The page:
Summary: Researchers have discovered a previously unknown mechanism that allows neural networks to protect against the spread of secondary brain damage as seen in TBI and ischemic stroke.
Source: University of Strathclyde.
A breakthrough in understanding how brain damage spreads – and how it could potentially be limited – has been made through a collaboration between neuroscientists and engineers at the Universities of Dundee and Strathclyde.
They have uncovered a previously unknown mechanism in the brain that allows networks of neurons to protect against the kind of spreading secondary damage seen in cases of strokes and traumatic brain injuries.
“If this network activity could be triggered clinically as soon as possible then major brain damage could be minimised and recovery periods shortened,” said Dr Christopher Connolly, Reader in Neurobiology in the University of Dundee’s School of Medicine.
“Although this is basic laboratory research, it does now re-open the door to the possibility of stopping ongoing brain damage.
“Slow acting neuroprotection is well known but approaches to induce protection require at least 24 hours notice to be effective. This is of no practical use in a clinical emergency situation such as a stroke or traumatic brain injury, so current treatment options are limited to aiding the recovery processes.
“We have identified that neuronal networks react to an insult by sending rapid – in minutes – warning signals in an attempt to protect against the toxicity that causes brain damage. If that could be recruited clinically then it would give us a tool to deploy quickly in cases where brain damage was a risk.
“Where we can’t protect neurons quickly, we can recruit the help of surrounding neurons to do this for us. It is a case of `If you need a job done quickly, ask the expert’ and in this instance the experts are the neurons themselves.”
Laboratory-based modelling also showed that the rapid use of benzodiazepines (Valium) appeared to mimic the protection offered by the neuron networks.
“This is something we certainly need to test further but it does suggest the possibility of an effective and immediate pharmacological treatment for stroke,” said Dr Connolly.
Dr Connolly worked on the project with Dr Michele Zagnoni, Senior Lecturer in Electronic and Electrical Engineering at the University of Strathclyde.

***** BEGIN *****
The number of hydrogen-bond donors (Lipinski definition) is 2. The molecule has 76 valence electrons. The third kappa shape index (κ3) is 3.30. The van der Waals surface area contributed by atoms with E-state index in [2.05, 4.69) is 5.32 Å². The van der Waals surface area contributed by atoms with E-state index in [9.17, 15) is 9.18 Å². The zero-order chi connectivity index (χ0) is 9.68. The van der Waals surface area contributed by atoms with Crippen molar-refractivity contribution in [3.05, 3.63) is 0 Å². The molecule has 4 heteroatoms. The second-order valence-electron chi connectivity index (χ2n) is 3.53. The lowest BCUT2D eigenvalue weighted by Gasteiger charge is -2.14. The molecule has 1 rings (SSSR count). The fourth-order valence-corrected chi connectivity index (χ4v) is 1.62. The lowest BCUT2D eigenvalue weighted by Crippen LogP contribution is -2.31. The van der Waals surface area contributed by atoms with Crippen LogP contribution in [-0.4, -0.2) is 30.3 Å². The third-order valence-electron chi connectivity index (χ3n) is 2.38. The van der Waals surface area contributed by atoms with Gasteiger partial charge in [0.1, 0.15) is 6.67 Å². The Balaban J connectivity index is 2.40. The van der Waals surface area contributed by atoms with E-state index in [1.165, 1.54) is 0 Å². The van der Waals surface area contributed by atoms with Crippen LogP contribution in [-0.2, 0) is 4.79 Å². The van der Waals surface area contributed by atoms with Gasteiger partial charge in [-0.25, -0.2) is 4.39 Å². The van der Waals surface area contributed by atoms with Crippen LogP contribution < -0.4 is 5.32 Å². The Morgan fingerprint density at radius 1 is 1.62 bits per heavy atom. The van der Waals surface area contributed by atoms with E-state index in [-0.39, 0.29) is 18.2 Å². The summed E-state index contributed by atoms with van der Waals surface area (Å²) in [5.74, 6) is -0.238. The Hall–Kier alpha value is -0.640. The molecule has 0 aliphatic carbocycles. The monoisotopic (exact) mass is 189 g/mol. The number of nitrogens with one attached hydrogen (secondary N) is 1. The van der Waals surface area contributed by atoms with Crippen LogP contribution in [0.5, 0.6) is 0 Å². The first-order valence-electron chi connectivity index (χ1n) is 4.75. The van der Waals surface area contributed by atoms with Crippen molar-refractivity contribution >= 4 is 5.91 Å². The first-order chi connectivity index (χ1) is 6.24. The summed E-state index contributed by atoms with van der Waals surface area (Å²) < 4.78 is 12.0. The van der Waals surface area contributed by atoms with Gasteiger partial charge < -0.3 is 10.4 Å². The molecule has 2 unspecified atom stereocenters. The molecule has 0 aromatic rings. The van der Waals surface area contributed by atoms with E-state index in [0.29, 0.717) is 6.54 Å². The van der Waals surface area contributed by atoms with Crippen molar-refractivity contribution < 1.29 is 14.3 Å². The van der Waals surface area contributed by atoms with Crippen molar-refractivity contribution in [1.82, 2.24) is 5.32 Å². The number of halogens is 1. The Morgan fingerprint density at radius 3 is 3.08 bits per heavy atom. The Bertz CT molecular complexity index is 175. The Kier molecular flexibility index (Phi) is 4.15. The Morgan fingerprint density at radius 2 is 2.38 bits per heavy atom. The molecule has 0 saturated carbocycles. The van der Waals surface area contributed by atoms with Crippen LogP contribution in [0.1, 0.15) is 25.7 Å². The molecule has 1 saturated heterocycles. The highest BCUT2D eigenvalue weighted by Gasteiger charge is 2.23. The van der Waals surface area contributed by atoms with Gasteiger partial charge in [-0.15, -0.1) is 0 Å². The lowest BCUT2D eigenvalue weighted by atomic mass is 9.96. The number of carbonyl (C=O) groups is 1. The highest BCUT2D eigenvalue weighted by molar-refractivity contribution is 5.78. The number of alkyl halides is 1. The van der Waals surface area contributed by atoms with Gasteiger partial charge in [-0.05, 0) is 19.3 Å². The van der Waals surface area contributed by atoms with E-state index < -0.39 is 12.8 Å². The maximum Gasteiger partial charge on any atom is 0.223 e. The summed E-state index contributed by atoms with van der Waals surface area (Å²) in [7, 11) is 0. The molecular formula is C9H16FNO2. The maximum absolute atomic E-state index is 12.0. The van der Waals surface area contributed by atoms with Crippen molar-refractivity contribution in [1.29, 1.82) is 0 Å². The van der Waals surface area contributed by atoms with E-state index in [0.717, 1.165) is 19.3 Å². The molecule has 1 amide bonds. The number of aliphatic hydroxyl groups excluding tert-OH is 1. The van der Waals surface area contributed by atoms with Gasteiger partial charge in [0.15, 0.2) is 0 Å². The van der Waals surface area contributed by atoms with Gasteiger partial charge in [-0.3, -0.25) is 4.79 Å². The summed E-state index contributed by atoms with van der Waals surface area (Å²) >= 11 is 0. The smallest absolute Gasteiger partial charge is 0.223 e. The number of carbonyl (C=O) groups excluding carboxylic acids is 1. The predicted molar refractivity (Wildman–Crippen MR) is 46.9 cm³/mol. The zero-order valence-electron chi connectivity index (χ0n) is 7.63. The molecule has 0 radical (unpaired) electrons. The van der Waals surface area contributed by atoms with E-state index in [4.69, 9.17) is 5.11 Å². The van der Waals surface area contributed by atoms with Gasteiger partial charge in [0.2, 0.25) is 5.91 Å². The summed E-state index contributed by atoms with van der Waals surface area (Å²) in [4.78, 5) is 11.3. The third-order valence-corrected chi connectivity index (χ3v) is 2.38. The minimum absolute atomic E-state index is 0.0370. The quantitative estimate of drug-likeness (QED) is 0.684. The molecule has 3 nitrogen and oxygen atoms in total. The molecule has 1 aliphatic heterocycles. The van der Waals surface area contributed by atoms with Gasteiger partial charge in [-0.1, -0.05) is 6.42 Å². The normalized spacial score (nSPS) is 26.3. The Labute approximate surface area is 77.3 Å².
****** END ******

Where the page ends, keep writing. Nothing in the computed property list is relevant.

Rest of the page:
Dr Zagnoni said, “Using microfluidic technology, we were able to produce in-vitro neuronal networks to investigate spreading toxicity in the brain, which is the cause of brain damage even after an initial trauma.
“Through this process we were able to demonstrate how the spread of this toxicity is driven. In doing that we also uncovered a previously unknown, fast acting, neuroprotective signalling mechanism.
“This mechanism utilises the innate capacity of the surrounding neuronal networks (grown in the laboratory) to provide protection against the spreading toxicity. By stimulating that network, then theoretically we could limit the spread of brain damage. That requires further work, but it is an exciting and important possibility.”
The results of the research are published in the journal Scientific Reports.
The project examined the process known as acute secondary neuronal cell death, which is seen in neurodegenerative disease, cerebral ischemia (stroke) and traumatic brain injury (TBI) and drives spreading neurotoxicity into surrounding, undamaged, brain areas.
Source: University of Strathclyde
Image Source: This NeuroscienceNews.com image is adapted from the University of Strathclyde press release.
Original Research: Full open access research for “Neuronal networks provide rapid neuroprotection against spreading toxicity” by Andrew J. Samson, Graham Robertson, Michele Zagnoni and Christopher N. Connolly in Scientific Reports. Published online September 21 2016 doi:10.1038/srep33746
Neuronal networks provide rapid neuroprotection against spreading toxicity
Acute secondary neuronal cell death, as seen in neurodegenerative disease, cerebral ischemia (stroke) and traumatic brain injury (TBI), drives spreading neurotoxicity into surrounding, undamaged, brain areas. This spreading toxicity occurs via two mechanisms, synaptic toxicity through hyperactivity, and excitotoxicity following the accumulation of extracellular glutamate. To date, there are no fast-acting therapeutic tools capable of terminating secondary spreading toxicity within a time frame relevant to the emergency treatment of stroke or TBI patients. Here, using hippocampal neurons (DIV 15–20) cultured in microfluidic devices in order to deliver a localized excitotoxic insult, we replicate secondary spreading toxicity and demonstrate that this process is driven by GluN2B receptors. In addition to the modeling of spreading toxicity, this approach has uncovered a previously unknown, fast acting, GluN2A-dependent neuroprotective signaling mechanism. This mechanism utilizes the innate capacity of surrounding neuronal networks to provide protection against both forms of spreading neuronal toxicity, synaptic hyperactivity and direct glutamate excitotoxicity. Importantly, network neuroprotection against spreading toxicity can be effectively stimulated after an excitotoxic insult has been delivered, and may identify a new therapeutic window to limit brain damage.
“Neuronal networks provide rapid neuroprotection against spreading toxicity” by Andrew J. Samson, Graham Robertson, Michele Zagnoni and Christopher N. Connolly in Scientific Reports. Published online September 21 2016 doi:10.1038/srep33746